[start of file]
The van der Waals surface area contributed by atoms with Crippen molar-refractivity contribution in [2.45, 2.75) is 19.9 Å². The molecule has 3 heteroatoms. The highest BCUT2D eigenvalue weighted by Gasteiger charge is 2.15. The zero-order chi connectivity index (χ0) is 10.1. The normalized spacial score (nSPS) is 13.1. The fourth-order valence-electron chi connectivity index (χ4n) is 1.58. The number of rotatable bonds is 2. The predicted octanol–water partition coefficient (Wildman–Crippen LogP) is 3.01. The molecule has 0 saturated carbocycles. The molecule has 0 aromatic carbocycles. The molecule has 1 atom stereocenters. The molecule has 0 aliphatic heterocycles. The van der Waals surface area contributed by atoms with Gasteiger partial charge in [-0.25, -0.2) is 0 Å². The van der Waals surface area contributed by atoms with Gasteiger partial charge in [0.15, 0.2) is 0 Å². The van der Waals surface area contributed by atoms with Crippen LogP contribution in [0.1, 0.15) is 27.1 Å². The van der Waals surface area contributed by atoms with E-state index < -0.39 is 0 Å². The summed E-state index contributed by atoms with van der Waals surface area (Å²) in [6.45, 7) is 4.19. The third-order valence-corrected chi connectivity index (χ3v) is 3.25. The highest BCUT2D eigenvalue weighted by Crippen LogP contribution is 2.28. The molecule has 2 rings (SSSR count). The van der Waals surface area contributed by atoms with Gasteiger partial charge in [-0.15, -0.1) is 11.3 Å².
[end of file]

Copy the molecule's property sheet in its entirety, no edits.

The van der Waals surface area contributed by atoms with Crippen molar-refractivity contribution in [2.45, 2.75) is 19.9 Å². The molecule has 3 heteroatoms. The highest BCUT2D eigenvalue weighted by Gasteiger charge is 2.15. The zero-order chi connectivity index (χ0) is 10.1. The normalized spacial score (nSPS) is 13.1. The fourth-order valence-electron chi connectivity index (χ4n) is 1.58. The number of rotatable bonds is 2. The predicted octanol–water partition coefficient (Wildman–Crippen LogP) is 3.01. The molecule has 0 saturated carbocycles. The molecule has 0 aromatic carbocycles. The molecule has 1 atom stereocenters. The molecule has 0 aliphatic heterocycles. The van der Waals surface area contributed by atoms with Gasteiger partial charge in [-0.25, -0.2) is 0 Å². The van der Waals surface area contributed by atoms with Gasteiger partial charge in [0.15, 0.2) is 0 Å². The van der Waals surface area contributed by atoms with Crippen LogP contribution in [0.1, 0.15) is 27.1 Å². The van der Waals surface area contributed by atoms with E-state index < -0.39 is 0 Å². The summed E-state index contributed by atoms with van der Waals surface area (Å²) in [6.45, 7) is 4.19. The third-order valence-corrected chi connectivity index (χ3v) is 3.25. The highest BCUT2D eigenvalue weighted by Crippen LogP contribution is 2.28. The molecule has 2 rings (SSSR count). The van der Waals surface area contributed by atoms with Gasteiger partial charge in [-0.15, -0.1) is 11.3 Å².